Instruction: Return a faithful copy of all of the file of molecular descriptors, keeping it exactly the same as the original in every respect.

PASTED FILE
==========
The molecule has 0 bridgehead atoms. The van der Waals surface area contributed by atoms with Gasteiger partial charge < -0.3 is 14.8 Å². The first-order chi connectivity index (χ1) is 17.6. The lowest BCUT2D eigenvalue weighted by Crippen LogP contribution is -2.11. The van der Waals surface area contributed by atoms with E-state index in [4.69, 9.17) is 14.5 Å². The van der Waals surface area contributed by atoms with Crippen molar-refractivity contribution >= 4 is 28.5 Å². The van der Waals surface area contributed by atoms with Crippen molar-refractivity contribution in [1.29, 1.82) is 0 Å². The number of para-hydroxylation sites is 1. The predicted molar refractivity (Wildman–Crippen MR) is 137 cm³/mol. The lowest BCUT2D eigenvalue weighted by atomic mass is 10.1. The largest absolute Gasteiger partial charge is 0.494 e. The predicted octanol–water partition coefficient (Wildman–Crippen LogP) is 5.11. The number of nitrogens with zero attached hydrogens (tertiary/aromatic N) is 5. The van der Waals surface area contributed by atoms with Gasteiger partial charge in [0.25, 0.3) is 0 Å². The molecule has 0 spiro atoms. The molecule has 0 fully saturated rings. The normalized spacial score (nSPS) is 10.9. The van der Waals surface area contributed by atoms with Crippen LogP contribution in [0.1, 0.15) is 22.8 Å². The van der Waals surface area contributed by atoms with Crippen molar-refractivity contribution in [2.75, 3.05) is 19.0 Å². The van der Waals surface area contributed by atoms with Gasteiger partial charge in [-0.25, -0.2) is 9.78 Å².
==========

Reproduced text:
The molecule has 0 bridgehead atoms. The van der Waals surface area contributed by atoms with Gasteiger partial charge < -0.3 is 14.8 Å². The first-order chi connectivity index (χ1) is 17.6. The lowest BCUT2D eigenvalue weighted by Crippen LogP contribution is -2.11. The van der Waals surface area contributed by atoms with E-state index in [4.69, 9.17) is 14.5 Å². The van der Waals surface area contributed by atoms with Crippen molar-refractivity contribution >= 4 is 28.5 Å². The van der Waals surface area contributed by atoms with Crippen molar-refractivity contribution in [1.29, 1.82) is 0 Å². The number of para-hydroxylation sites is 1. The predicted molar refractivity (Wildman–Crippen MR) is 137 cm³/mol. The lowest BCUT2D eigenvalue weighted by atomic mass is 10.1. The largest absolute Gasteiger partial charge is 0.494 e. The predicted octanol–water partition coefficient (Wildman–Crippen LogP) is 5.11. The number of nitrogens with zero attached hydrogens (tertiary/aromatic N) is 5. The van der Waals surface area contributed by atoms with Gasteiger partial charge in [0.25, 0.3) is 0 Å². The molecule has 0 spiro atoms. The molecule has 0 fully saturated rings. The normalized spacial score (nSPS) is 10.9. The van der Waals surface area contributed by atoms with Crippen LogP contribution in [0.1, 0.15) is 22.8 Å². The van der Waals surface area contributed by atoms with Crippen molar-refractivity contribution in [2.75, 3.05) is 19.0 Å². The van der Waals surface area contributed by atoms with Gasteiger partial charge in [-0.25, -0.2) is 9.78 Å².